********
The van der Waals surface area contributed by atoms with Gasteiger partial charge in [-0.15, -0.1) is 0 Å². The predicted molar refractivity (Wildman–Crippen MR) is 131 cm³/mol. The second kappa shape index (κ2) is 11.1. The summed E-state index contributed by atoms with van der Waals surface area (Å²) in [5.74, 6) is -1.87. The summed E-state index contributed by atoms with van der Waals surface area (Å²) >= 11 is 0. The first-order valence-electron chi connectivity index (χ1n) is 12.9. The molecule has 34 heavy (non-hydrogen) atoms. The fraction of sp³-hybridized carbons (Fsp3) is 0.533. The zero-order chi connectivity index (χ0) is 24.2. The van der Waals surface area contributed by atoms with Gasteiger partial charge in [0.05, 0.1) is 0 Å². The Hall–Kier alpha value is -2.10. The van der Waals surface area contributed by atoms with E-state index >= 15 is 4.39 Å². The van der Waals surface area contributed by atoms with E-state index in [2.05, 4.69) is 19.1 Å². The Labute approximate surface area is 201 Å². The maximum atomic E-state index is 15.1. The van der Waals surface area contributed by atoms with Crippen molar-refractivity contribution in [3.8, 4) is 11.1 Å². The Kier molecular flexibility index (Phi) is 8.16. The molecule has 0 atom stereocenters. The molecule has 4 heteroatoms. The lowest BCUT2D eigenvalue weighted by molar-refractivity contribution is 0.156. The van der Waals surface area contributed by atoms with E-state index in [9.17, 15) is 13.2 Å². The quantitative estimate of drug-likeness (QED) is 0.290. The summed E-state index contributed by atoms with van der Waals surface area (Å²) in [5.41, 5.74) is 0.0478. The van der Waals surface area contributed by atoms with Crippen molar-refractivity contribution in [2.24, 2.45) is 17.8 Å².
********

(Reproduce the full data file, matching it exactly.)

The van der Waals surface area contributed by atoms with Gasteiger partial charge in [-0.15, -0.1) is 0 Å². The predicted molar refractivity (Wildman–Crippen MR) is 131 cm³/mol. The second kappa shape index (κ2) is 11.1. The summed E-state index contributed by atoms with van der Waals surface area (Å²) in [5.74, 6) is -1.87. The summed E-state index contributed by atoms with van der Waals surface area (Å²) >= 11 is 0. The first-order valence-electron chi connectivity index (χ1n) is 12.9. The molecule has 34 heavy (non-hydrogen) atoms. The fraction of sp³-hybridized carbons (Fsp3) is 0.533. The zero-order chi connectivity index (χ0) is 24.2. The van der Waals surface area contributed by atoms with Gasteiger partial charge in [0.05, 0.1) is 0 Å². The Hall–Kier alpha value is -2.10. The van der Waals surface area contributed by atoms with E-state index >= 15 is 4.39 Å². The van der Waals surface area contributed by atoms with E-state index in [2.05, 4.69) is 19.1 Å². The Labute approximate surface area is 201 Å². The maximum atomic E-state index is 15.1. The van der Waals surface area contributed by atoms with Crippen molar-refractivity contribution in [3.8, 4) is 11.1 Å². The Kier molecular flexibility index (Phi) is 8.16. The molecule has 0 atom stereocenters. The molecule has 4 heteroatoms. The lowest BCUT2D eigenvalue weighted by molar-refractivity contribution is 0.156. The van der Waals surface area contributed by atoms with E-state index in [9.17, 15) is 13.2 Å². The quantitative estimate of drug-likeness (QED) is 0.290. The summed E-state index contributed by atoms with van der Waals surface area (Å²) in [5.41, 5.74) is 0.0478. The van der Waals surface area contributed by atoms with Crippen molar-refractivity contribution in [2.24, 2.45) is 17.8 Å².